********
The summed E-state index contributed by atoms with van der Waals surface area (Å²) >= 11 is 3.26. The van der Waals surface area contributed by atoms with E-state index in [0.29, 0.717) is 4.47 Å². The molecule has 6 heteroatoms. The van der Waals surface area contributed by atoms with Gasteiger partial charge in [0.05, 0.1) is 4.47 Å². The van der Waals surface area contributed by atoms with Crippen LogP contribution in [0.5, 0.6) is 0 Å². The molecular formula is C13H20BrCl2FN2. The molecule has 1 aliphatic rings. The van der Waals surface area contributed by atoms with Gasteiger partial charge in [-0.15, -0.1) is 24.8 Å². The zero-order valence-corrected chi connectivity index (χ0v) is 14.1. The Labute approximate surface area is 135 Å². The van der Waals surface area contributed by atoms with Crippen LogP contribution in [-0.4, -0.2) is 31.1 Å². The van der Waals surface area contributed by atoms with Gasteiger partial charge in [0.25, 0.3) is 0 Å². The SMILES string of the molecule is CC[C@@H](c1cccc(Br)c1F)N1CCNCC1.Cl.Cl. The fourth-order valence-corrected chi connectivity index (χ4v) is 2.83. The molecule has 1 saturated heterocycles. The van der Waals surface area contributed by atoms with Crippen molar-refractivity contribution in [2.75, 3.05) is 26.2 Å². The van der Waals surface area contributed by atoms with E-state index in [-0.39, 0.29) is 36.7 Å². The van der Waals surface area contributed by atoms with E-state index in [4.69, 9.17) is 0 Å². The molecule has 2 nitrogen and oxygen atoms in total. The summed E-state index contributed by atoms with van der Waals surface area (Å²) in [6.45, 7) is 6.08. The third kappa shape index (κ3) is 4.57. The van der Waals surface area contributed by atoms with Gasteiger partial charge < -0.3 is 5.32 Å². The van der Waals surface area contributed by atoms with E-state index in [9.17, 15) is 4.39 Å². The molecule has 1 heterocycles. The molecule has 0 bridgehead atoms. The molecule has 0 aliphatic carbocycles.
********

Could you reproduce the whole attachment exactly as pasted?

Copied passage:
The summed E-state index contributed by atoms with van der Waals surface area (Å²) >= 11 is 3.26. The van der Waals surface area contributed by atoms with E-state index in [0.29, 0.717) is 4.47 Å². The molecule has 6 heteroatoms. The van der Waals surface area contributed by atoms with Gasteiger partial charge in [0.05, 0.1) is 4.47 Å². The van der Waals surface area contributed by atoms with Crippen LogP contribution in [0.5, 0.6) is 0 Å². The molecular formula is C13H20BrCl2FN2. The molecule has 1 aliphatic rings. The van der Waals surface area contributed by atoms with Gasteiger partial charge in [-0.15, -0.1) is 24.8 Å². The zero-order valence-corrected chi connectivity index (χ0v) is 14.1. The Labute approximate surface area is 135 Å². The van der Waals surface area contributed by atoms with Crippen LogP contribution in [-0.4, -0.2) is 31.1 Å². The van der Waals surface area contributed by atoms with Gasteiger partial charge in [0.25, 0.3) is 0 Å². The SMILES string of the molecule is CC[C@@H](c1cccc(Br)c1F)N1CCNCC1.Cl.Cl. The fourth-order valence-corrected chi connectivity index (χ4v) is 2.83. The molecule has 1 saturated heterocycles. The van der Waals surface area contributed by atoms with Crippen molar-refractivity contribution in [2.75, 3.05) is 26.2 Å². The van der Waals surface area contributed by atoms with E-state index in [-0.39, 0.29) is 36.7 Å². The van der Waals surface area contributed by atoms with E-state index in [4.69, 9.17) is 0 Å². The molecule has 2 nitrogen and oxygen atoms in total. The summed E-state index contributed by atoms with van der Waals surface area (Å²) in [6.45, 7) is 6.08. The third kappa shape index (κ3) is 4.57. The van der Waals surface area contributed by atoms with Gasteiger partial charge < -0.3 is 5.32 Å². The van der Waals surface area contributed by atoms with E-state index in [9.17, 15) is 4.39 Å². The molecule has 1 heterocycles. The molecule has 0 bridgehead atoms. The molecule has 0 aliphatic carbocycles.